Screening mammography is the process of using X-ray images to examine the breasts. It is the single most effective tool for detecting breast cancer and other diseases.
Screening mammograms are also used as a preventive measure for women who show no symptoms of breast disease. They usually involve two to three views of each breast.
Why Are Mammograms Important?
Mammograms can show changes in the breast tissue before a patient or physician can feel them. Mammograms can detect cancer in its earliest stages when it is most treatable.
At every Northside Hospital imaging location, we use the latest digital technology, including 3D mammography or breast tomosynthesis, to provide our highly-trained radiologists with the most detailed images available. This allows for faster and more accurate results and diagnoses.Northside Hospital also utilizes computer-aided detection (CAD) technology for mammography exams. This best-in-class technology highlights areas on the mammogram that may be questionable or suspicious. By providing these highlights, CAD acts as a second pair of eyes for the radiologist.
What Can I Expect During My Mammogram?
Even though you will be given a wrap to wear during your mammogram, make sure you wear two-piece clothing, as you will need to undress from the waist up.
A skilled technologist will place your breast on a platform that will be adjusted to your height. Your face, arms and body will be placed in a position that will not obstruct the view of your breast.
A clear plastic plate will be lowered slowly on each breast, so there is enough compression to spread out the tissue for better visualization. Compression is only applied for a few seconds and is not harmful to the breast. A screening mammogram usually involves two to three views of each breast.
Are Mammograms Painful?
While breast compression can cause some discomfort, it helps doctors obtain better results by:
Who Should Have a Mammogram?
The American Cancer Society recommends all women between the ages of 35 and 40 have a baseline screening mammogram. Beginning at age 40, women should have a screening mammogram every year. In addition, women age 40 and older with certain risk factors should discuss an appropriate screening program with their physicians.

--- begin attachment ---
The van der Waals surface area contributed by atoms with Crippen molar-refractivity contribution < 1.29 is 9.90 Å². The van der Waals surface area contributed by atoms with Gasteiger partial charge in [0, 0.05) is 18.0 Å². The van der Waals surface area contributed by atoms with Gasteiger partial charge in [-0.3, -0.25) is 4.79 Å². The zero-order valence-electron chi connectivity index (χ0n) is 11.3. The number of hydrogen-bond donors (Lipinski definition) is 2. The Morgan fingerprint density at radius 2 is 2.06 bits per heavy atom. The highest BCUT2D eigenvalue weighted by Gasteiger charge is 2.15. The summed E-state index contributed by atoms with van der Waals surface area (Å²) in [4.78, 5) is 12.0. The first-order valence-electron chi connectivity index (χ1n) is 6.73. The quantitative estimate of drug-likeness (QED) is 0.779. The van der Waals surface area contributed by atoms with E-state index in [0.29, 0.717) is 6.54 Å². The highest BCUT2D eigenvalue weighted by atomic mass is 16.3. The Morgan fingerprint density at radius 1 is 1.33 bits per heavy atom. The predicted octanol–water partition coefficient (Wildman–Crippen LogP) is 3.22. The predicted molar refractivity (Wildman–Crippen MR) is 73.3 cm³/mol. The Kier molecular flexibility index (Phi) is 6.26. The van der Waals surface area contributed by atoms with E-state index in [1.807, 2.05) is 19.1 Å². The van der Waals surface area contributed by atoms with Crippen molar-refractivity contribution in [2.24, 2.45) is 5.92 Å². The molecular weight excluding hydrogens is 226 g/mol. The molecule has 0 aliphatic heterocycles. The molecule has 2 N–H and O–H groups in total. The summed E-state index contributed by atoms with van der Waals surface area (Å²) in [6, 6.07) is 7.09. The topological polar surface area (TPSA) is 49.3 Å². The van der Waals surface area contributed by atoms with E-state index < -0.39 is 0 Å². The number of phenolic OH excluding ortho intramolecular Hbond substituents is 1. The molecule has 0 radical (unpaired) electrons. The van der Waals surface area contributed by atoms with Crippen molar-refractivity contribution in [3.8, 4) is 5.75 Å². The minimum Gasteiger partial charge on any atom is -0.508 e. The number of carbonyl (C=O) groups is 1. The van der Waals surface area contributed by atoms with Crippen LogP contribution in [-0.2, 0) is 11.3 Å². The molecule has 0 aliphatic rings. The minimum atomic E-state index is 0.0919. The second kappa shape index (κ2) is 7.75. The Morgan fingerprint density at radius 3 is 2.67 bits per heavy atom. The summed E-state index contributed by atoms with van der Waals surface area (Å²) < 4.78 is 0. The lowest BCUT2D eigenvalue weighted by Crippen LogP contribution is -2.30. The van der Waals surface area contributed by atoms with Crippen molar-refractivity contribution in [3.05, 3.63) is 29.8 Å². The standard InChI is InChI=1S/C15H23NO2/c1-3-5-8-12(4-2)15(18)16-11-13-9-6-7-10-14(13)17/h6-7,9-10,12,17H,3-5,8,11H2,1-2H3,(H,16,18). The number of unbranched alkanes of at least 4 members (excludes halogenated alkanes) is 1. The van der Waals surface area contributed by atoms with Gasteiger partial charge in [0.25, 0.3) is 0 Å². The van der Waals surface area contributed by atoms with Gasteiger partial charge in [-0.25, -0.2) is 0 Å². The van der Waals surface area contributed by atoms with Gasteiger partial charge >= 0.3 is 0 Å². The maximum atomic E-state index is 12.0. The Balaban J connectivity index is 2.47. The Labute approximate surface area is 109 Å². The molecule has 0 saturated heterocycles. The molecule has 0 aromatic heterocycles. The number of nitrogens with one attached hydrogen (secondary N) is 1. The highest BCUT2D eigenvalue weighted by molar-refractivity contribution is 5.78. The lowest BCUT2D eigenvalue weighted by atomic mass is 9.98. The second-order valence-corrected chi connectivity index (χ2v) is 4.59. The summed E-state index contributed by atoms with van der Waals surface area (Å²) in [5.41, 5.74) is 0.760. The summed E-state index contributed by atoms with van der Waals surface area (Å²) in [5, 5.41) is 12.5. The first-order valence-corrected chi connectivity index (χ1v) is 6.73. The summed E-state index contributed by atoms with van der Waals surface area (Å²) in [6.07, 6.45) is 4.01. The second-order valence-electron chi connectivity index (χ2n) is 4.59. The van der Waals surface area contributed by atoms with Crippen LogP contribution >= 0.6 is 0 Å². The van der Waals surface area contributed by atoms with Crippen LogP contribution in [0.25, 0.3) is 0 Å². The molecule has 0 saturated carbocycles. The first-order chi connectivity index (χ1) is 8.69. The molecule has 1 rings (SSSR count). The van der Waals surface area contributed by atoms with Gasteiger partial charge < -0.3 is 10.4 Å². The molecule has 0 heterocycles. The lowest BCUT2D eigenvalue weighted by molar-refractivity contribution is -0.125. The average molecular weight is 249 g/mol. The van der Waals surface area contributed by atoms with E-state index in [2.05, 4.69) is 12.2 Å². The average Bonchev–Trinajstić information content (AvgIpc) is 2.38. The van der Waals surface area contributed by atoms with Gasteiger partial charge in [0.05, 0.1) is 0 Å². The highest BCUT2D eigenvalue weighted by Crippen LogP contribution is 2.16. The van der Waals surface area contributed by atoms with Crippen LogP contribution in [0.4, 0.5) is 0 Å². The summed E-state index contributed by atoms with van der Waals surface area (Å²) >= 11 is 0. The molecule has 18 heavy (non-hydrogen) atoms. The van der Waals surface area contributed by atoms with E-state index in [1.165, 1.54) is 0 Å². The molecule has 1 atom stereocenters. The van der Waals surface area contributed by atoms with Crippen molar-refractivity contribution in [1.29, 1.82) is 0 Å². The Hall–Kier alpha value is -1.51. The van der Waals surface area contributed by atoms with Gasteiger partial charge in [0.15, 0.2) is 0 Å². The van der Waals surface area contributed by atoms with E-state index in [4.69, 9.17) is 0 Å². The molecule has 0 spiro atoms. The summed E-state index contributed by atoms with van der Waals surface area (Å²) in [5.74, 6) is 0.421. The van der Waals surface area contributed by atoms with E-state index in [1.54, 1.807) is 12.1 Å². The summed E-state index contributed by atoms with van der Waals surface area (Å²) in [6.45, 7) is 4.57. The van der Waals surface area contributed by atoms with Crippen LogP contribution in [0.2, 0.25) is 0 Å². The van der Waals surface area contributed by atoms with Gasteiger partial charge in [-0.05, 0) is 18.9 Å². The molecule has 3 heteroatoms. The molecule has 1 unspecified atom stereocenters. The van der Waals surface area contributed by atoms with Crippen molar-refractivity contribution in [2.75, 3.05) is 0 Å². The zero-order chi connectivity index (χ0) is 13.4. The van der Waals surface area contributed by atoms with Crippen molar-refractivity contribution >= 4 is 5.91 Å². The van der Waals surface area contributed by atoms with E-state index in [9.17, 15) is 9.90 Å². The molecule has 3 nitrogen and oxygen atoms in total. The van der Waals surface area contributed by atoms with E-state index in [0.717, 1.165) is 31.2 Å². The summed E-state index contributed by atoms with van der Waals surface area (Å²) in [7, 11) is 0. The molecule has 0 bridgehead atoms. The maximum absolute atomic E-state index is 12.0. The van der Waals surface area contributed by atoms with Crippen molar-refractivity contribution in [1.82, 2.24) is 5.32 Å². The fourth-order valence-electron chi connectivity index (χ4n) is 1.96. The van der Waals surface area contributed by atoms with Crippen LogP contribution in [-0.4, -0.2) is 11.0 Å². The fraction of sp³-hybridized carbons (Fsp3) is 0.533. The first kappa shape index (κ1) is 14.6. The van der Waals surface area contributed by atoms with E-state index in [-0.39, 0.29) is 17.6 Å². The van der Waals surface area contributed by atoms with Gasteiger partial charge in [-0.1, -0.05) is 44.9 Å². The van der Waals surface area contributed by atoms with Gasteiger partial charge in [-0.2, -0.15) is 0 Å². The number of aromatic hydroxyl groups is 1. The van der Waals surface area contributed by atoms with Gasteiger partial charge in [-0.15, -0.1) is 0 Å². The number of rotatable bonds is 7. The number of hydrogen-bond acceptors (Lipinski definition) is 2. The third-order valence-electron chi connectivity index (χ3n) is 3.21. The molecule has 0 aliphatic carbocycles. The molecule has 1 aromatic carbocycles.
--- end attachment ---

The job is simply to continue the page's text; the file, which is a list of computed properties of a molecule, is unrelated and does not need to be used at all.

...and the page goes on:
Some of the known risk factors include:
Before scheduling a mammogram, we recommend you discuss any problems with your doctor. Inform him or her of any prior surgeries, hormone use, and family or personal history of breast cancer or symptoms of breast cancer.
You should not schedule your mammogram for the week before your period if your breasts are usually tender during that time. Always inform your health care providers if there is any possibility that you are pregnant.
If you have had a mammogram at another facility, please obtain your previous mammograms and bring them to your appointment. Comparing previous images with current images is the best way to detect changes in the breast tissue. Learn more about mammography procedure preparation with our prep manual.
What Is Seen on a Mammogram?
When interpreting your screening and diagnostic mammogram, the radiologist evaluates the skin, nipple, breast tissue and underarm. The radiologist compares the right and left breasts for symmetry and to previous mammograms for changes. If a new finding is identified and or a finding has changed from the previous mammogram, then additional mammogram images may be taken or a breast ultrasound may be performed. The following is a list of findings that may be identified on your mammogram.
If My Mammogram Shows an Abnormality, What Do I Do Next?
The majority of abnormalities detected by screening mammograms are benign. You will be asked to come back to do a diagnostic mammogram, where additional images will be taken. If a finding is identified on a mammogram and or breast ultrasound and thought to be suspicious, the radiologist will discuss these findings with you and recommend a biopsy.
The biopsy options include image-guided, vacuum-assisted or surgical excisional following image-guided needle localization. The type of biopsy recommended depends on the suspicious finding identified on the mammogram and ultrasound. The radiologist will make a recommendation based on the imaging findings.
To schedule an appointment at one of the Northside Hospital Gwinnett or Duluth locations, call 678-312-3444.
To schedule an appointment at a Northside Hospital Atlanta, Forsyth or Cherokee location, call 404-851-6577.